One of Special Counsel Robert Mueller’s top prosecutors conducting the Russia investigation is leaving the Justice Department, prompting new speculation that the probe is coming to an end, a report said.
Andrew Weissmann will leave to teach at New York University while working on various public service projects and preventing wrongful convictions, NPR reported. Weissmann helped build the case against President Donald Trump’s former campaign manager Paul Manafort, who was recently sentenced to more than seven years in prison following two cases related to the Mueller probe. Neither case alleged Russian collusion.
His departure signals the special counsel investigation is coming to a conclusion, one source told NPR. Weissmann has been a frequent target of conservative legal interest groups and supporters of the president. Author Michael Wolff said former Trump advisor Steve Bannon told him that Weissmann was like “the LeBron James of money laundering investigations.”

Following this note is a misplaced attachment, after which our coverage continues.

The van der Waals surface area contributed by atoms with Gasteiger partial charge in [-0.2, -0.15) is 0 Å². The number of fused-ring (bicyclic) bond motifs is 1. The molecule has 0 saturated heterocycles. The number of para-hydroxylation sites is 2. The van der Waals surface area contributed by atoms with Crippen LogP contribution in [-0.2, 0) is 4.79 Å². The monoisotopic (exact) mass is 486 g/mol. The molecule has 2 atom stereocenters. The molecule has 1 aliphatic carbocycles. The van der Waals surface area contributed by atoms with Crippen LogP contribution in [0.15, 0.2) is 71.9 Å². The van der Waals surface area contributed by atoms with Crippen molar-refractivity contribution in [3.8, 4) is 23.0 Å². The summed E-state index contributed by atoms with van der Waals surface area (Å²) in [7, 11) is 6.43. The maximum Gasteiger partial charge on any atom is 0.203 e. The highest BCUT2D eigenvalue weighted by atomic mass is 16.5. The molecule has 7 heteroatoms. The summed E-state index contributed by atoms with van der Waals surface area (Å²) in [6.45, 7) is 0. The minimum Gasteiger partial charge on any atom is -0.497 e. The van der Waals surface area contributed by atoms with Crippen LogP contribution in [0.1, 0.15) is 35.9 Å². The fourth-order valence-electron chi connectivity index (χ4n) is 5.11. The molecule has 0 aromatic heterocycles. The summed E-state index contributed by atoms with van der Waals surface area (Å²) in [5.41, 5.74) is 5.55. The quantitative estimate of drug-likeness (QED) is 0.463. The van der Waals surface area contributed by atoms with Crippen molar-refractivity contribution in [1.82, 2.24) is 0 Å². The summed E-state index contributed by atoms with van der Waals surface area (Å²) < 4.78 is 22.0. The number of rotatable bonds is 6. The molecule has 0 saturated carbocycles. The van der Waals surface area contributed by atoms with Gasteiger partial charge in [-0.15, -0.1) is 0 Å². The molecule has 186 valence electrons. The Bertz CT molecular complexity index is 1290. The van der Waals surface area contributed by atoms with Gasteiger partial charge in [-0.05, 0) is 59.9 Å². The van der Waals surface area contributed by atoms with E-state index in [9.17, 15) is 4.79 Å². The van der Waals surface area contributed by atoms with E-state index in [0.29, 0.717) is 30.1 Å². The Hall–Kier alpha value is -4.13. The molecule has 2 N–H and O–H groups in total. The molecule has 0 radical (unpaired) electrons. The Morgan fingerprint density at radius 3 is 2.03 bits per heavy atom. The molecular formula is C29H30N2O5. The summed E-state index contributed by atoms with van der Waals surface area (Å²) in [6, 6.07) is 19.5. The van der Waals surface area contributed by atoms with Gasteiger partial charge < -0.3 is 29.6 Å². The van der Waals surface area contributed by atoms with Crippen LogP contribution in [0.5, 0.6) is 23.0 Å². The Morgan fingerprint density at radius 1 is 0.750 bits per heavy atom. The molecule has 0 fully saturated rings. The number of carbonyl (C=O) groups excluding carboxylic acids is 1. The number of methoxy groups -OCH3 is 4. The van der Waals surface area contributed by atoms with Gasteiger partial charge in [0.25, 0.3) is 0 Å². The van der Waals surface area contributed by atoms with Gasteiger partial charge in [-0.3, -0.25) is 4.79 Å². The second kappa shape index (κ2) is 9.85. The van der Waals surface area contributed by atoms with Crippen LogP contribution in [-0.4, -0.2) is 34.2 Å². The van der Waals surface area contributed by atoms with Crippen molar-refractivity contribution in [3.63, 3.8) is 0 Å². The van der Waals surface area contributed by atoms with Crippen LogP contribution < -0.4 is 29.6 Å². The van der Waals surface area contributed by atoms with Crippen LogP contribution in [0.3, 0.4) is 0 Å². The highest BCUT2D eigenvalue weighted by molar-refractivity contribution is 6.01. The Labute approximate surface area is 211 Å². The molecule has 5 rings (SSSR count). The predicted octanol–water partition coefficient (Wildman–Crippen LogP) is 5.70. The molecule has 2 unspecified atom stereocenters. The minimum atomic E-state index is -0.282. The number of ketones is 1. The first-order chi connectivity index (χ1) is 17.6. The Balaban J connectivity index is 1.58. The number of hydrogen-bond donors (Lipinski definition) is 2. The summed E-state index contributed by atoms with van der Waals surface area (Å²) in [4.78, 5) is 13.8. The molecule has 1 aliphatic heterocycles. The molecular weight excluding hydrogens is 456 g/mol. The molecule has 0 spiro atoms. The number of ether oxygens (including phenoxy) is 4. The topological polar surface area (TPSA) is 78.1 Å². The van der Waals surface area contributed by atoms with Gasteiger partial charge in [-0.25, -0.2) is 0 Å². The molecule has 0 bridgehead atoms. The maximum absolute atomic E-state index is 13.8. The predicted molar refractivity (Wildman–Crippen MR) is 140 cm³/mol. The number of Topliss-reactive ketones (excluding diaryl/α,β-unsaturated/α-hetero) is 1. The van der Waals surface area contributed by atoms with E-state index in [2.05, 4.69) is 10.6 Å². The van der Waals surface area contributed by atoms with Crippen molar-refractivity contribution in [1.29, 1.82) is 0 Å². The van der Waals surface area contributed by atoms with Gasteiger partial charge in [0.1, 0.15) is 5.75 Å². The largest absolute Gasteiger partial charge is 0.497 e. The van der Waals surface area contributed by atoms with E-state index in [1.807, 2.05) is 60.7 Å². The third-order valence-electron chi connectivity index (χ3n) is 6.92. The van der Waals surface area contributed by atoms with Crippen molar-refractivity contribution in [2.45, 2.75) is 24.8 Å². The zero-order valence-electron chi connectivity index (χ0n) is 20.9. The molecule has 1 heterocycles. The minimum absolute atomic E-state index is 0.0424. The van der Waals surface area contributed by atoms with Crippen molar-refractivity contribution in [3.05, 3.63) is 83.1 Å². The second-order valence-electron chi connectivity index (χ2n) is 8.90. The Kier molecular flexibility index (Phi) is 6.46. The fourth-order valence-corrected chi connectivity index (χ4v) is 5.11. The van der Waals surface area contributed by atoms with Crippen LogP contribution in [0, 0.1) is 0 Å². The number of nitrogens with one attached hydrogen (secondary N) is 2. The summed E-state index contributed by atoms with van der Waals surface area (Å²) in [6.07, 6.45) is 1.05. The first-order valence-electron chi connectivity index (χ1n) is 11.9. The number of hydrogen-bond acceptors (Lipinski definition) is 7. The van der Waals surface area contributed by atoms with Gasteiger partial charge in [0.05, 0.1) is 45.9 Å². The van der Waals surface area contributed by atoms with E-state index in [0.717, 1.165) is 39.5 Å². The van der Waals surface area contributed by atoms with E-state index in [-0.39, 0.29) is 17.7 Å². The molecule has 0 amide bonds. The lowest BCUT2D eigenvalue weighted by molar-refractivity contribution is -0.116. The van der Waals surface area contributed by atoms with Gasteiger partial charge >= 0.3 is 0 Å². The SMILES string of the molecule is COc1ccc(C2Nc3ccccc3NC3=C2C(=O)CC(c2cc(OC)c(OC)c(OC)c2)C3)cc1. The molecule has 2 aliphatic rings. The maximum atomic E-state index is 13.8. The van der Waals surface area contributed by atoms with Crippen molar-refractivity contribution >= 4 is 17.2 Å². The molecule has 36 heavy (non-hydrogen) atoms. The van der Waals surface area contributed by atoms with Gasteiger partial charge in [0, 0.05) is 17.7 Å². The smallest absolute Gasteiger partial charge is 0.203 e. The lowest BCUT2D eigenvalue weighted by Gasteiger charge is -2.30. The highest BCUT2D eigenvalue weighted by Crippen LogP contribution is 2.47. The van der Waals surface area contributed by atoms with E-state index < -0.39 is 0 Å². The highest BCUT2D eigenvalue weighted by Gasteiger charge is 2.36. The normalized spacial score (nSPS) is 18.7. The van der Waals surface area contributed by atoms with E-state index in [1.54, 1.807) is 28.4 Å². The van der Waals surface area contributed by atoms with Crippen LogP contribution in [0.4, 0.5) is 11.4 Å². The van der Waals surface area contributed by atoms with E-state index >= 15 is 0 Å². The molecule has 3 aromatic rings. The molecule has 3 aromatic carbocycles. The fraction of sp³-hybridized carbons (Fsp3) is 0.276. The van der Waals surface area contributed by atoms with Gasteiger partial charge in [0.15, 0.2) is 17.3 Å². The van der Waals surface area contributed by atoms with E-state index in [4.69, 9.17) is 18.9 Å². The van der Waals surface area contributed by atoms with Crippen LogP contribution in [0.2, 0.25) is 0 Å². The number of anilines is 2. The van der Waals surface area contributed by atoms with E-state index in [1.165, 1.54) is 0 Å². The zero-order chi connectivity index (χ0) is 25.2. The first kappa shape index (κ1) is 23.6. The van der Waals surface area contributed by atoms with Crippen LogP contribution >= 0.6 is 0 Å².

“Andrew is attacked because he is feared; those under investigation know just how effective he is,” former Enron prosecutor Kathryn Ruemmler said. “He has not only peerless technical skills, but the fearlessness necessary for pursuing high profile, complex cases and a passionate commitment to seeing justice is done.”
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Throughout his career, Weissmann has taken on organized crime figures, corporate fraud and other complex cases.
“He took on New York’s most feared organized crime families, unraveled the incredibly ornate frauds at Enron, and has tracked international criminals, exposing their carefully concealed financial dealings in many dark corners of the world,” said Leslie Caldwell, who worked alongside Weissmann at the Justice Department and as a Brooklyn prosecutor.